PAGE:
The Mark Wine News Summer '18 Volume 8.3 - Page 21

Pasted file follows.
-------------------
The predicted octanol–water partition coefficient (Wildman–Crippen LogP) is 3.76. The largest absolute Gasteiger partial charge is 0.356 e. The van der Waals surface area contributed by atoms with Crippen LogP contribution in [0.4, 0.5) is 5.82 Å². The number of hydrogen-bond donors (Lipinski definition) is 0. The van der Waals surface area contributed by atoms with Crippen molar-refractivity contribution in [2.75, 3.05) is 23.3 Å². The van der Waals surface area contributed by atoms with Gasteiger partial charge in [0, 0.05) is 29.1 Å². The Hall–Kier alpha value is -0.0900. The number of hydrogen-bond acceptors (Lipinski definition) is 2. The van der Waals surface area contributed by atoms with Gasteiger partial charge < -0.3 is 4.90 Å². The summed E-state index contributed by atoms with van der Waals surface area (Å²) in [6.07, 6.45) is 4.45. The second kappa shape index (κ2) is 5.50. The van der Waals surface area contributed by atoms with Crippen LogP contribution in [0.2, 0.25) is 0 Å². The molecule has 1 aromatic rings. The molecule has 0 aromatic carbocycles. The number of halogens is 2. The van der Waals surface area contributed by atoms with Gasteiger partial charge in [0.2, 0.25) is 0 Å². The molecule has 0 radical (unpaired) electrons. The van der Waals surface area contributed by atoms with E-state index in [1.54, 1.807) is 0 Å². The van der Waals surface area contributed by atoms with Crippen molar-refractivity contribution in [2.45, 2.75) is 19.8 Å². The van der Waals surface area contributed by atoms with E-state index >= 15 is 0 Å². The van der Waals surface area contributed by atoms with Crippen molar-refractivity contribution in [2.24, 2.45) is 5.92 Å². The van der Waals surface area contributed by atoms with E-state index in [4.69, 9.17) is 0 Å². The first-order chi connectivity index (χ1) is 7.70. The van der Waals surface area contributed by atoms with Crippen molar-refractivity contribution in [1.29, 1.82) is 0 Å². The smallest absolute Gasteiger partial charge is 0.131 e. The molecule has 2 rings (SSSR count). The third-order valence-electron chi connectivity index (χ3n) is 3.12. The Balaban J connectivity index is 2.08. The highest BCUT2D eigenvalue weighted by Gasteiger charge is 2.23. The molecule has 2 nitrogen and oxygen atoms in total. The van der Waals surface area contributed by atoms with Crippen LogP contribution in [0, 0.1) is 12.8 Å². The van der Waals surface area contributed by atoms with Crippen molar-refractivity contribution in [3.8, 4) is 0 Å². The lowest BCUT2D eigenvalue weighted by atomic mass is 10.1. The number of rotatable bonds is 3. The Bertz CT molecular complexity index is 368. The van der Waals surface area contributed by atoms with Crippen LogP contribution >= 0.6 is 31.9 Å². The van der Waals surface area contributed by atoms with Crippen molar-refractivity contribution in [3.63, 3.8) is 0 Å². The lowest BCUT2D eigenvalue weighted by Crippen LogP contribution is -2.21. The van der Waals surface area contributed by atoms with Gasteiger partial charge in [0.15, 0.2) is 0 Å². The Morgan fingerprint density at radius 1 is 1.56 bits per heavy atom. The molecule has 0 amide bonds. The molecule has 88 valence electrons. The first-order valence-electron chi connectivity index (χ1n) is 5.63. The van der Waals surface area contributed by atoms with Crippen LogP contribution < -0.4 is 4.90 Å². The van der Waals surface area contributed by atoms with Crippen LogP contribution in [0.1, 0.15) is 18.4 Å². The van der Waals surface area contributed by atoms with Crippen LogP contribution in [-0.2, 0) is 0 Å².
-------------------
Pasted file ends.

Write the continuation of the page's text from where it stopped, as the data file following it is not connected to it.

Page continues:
PART T H R E E EARLY DAYS OF US WINE & THE NOT SO ROSY PROHIBITION have been interbred with a native Vitis labrusca vine establishing the hybrid grape Alexander. This grape thrived. In fact, one of the first commercial wineries in the United States was founded in Indiana in 1806 with production of wine made from the Alexander grape, and today, French-American hybrid grapes are commonly produced on the East Coast. More than one hundred years after Penn’s attempt at a hybrid grape, the first commercial vineyard and winery in the United States was established through Kentucky Legislature on November 21, 1799. The viticulturist for the vineyard was John James Dufour of Vevey, Switzerland. This vineyard is known as the “First Vineyard.” The first wine from the First Vineyard was consumed on March 21, 1803, and the vineyard continued until 1809 when a May freeze destroyed the crop and many vines. The Dufour family then abandoned the First Vineyard and relocated to Vevay, Indiana. CH Wente Winery, 1895 Livermore Valley, California (Oldest continuously family owned winery in the U.S.) The first commercially successful winery in the United States was in Cincinnati, Ohio. In the 1830s, Nicholas Longworth made a sparkling wine from Catawba grapes. Like the Alexander grape planted by Penn, Catawba is a hybrid of a Vitis vinifera and a native Vitis lambrusca North American grape. Longworth’s Catawba sparkling wine was well-received and shipped as far as Europe. although the wine was also revered in the United States: Henry Wadsworth West Coast wine making had very different beginnings. The first vineyard and winery in California was established by the Franciscan missionary Father Junípero Serra near San Diego in 1769. History buffs will know this is also where the first mission, Mission SUMMER 2018 San Diego de Alcala, was founded. As the missionaries moved northward to build more missions, they carried the vines with them, eventually reaching Sonoma around 1805. Similar to the East Coast, California had two native grape varieties that were not well received and so the missionaries used the Mission grape, an import from Spain via South America by Spanish settlers who called the grape “criolla”. However, even though it was a Vitis vinifera variety, it did not produce high quality wines and it wasn’t until the varietal Zinfandel arrived, that high quality wine was produced. But the wine industry on both coasts was interrupted. The Civil War broke out in 1861 and winemaking efforts ceased throughout many parts of the country. In the East, they also had to deal with Pierce’s disease. In the west it was the phylloxera epidemic. All of these factors took their tolls on the growing American wine industry. And if this wasn’t enough, just as wineries were recovering from these massive hurdles, they came face-to-face with the biggest obstacle the United States wine industry has ever had to overcome: Prohibition. Prohibition in the United States first began in 1846 when Maine became the first state to prohibit liquor sales or consumption; it culminated in the passing of the Eighteenth Amendment to the United States Constitution in 1920 which forbade the manufacturing, sale and transport of alcohol. Although some wineries managed to survive thanks to exceptions that were made for sacramental wine, the United States commercial wine industry was destroyed. After the repeal of Prohibition in 1933, the state of the American wine industry was aghast. Talented winemakers had died, vineyards had been neglected or replanted with table grapes, and even more devastating, Prohibition had actually changed Americans’ taste in wines. “Jug” and “sweet” wines were all the rage. Before Prohibition dry table wines were three times more popular than sweet wines. Afterwards fortified sweet wines had become more than 80% of California’s wine production. The rebound of quality wines eventually happened thanks to The University of California at Davis. After prohibition, researchers and scientists there helped winemakers get back on their feet. Table wine began to replace the sweet, fortified wines that had emerged after prohibition and when American wines received worldwide recognition after the now-famous Paris tasting of 1976, the rest as they say is history. 19